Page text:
What a year it has been. With so many cancelled events and reduced options for social activities for most of the year, my hope is that more people took time to get outside, especially at night so they could see the stars.

As crazy as the various events of 2020 have been, we are ending the year on a stellar note, astronomically speaking. So make plans to bundle up, make a hot drink, and get everyone in your home outside under the stars. You don’t want to miss this show!


Jupiter and Saturn: The Great Conjunction
Image from hudsonvalleyone.com

The Winter Solstice, which falls on December 21, has a couple of treats in store for us. In addition to being the first day of winter, it is also the day of the Great Conjunction of Jupiter and Saturn. And to top it off, there will be a minor meteor shower.

Jupiter and Saturn cross paths about every 19.6 years, an event astronomers call a Great Conjunction. But sometimes they come so close together they look like they are touching. This is a rare occurrence, happening in intervals of hundreds of years. On this year’s Winter Solstice, you’ll be able to see the two gas giants through a telescope or binoculars at the same time!

Don’t miss this once-in-a-lifetime event. To get all the details, check out our article about the Great Conjunction.


The holiday season usually means we pack our calendars with parties and social engagements, dinners and holiday plays, and gift and cookie exchanges. For many, it is an exhilarating ride of festivities that often leaves them feeling exhausted.

But this way of living during the winter season is quite new in human history.

Winter Solstice Campfire

For thousands upon thousands of years, people across this planet lived in sync with the seasons. Their entire culture and way of life hinged on being in tune with the seasonal changes. Many cultures had skywatchers who served as priests, astrologers, and ritual guides to help the community stay in sync with nature’s clock. It was vital for them to know when to plant crops, when to expect rains, when to harvest, and when to celebrate festivals and rituals to honor the gods who kept it all going.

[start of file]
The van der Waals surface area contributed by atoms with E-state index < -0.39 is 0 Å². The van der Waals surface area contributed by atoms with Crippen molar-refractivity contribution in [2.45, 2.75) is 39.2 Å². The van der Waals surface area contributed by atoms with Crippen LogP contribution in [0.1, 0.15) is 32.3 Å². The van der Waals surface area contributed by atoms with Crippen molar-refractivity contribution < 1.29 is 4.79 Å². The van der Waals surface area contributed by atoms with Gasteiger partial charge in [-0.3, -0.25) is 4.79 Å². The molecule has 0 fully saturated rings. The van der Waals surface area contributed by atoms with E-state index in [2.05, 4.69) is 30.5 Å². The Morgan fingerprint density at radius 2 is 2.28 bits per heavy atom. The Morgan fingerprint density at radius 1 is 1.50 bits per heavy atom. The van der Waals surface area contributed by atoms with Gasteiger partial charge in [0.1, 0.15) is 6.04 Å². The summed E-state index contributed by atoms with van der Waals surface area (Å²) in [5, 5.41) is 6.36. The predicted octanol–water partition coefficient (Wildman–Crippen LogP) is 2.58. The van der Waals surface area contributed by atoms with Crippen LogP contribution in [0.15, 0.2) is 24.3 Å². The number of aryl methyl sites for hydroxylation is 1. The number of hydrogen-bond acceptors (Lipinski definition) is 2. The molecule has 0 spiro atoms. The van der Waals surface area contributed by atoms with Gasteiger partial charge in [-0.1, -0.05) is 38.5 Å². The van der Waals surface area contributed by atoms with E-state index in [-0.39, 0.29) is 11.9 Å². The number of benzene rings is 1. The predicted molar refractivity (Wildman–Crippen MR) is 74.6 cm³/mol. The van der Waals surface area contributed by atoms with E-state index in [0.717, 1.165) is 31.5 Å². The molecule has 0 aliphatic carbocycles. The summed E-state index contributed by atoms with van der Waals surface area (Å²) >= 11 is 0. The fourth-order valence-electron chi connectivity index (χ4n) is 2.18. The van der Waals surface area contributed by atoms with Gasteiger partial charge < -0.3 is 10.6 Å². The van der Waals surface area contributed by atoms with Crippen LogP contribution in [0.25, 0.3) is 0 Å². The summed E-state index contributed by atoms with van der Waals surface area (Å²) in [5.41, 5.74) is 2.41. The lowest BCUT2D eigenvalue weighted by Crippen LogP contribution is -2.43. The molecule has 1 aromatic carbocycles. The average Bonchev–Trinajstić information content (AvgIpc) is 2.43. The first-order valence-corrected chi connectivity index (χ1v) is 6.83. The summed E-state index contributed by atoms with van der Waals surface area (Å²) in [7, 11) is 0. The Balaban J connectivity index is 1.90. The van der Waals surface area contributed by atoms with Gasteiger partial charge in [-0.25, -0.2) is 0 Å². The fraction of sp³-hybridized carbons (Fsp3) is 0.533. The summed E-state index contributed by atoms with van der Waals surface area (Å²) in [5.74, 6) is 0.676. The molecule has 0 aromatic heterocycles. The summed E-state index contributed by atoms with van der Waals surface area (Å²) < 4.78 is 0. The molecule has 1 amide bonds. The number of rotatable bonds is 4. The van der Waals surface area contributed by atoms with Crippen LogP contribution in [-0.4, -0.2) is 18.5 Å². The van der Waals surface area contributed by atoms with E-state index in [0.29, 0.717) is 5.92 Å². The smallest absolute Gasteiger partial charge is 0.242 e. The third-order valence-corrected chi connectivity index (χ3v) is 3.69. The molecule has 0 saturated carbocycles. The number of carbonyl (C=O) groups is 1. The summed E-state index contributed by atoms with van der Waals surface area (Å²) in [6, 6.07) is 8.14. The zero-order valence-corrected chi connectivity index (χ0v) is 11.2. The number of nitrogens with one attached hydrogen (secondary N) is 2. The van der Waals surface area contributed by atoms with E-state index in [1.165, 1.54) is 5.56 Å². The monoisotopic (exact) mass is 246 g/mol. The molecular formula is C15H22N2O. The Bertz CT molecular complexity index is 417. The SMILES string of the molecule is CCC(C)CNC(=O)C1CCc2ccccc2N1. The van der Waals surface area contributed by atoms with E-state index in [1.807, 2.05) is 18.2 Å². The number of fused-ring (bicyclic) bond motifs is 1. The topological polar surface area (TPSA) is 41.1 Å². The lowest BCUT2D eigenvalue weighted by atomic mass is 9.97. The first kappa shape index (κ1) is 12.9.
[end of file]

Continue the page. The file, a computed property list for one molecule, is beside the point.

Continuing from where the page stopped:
Winter was a season of slowing down. It was a time to connect more deeply with smaller family units and closer community relations. This increased intimacy and generosity with the people who mattered most. Summer’s adventures and explorations had passed and winter drew everyone into tighter circles. 

When winter arrived, the natural simple carbohydrates of summer’s fruits and leafy greens vanished and diets shifted to include more root vegetables and dietary fat, mostly in the form of meat. For most of our ancestors, sweet foods were not a staple part of the winter diet.

Overall physical activity during these months also shifted. People stayed closer to home and experienced bursts of physical activity in the form of winter hunting. The Nordic people maintain a tradition to this day of cutting a hole in the ice of a lake or the Baltic Sea to take a quick winter swim, followed by a trip to the sauna.

Without the luxury of artificial light in their homes, our ancestors generally went to bed with the sun and rose with the sun. This meant longer hours of sleep during the winter months. This additional sleep helps the body and mind to heal and rejuvenate.

Seasonal living meant that our ancestors adjusted the way they socialized, ate, moved, and slept based on the seasons, with the winter season focused on drawing in and powering down.


Our ancestors could only dream of a lifestyle that could bypass the seasonal changes. Artificial lights allow us to not only defy nighttime in general, but also to defy the longer hours of nighttime in the winter so we can maintain the same schedule year-round. 

They would have to use their imagination to contemplate what it would be like to eat grapes and fresh green salads every month of the year. I doubt they ever dreamed of gyms filled with equipment that allowed you to maintain a consistent exercise routine all year because they only knew what made sense to them seasonally.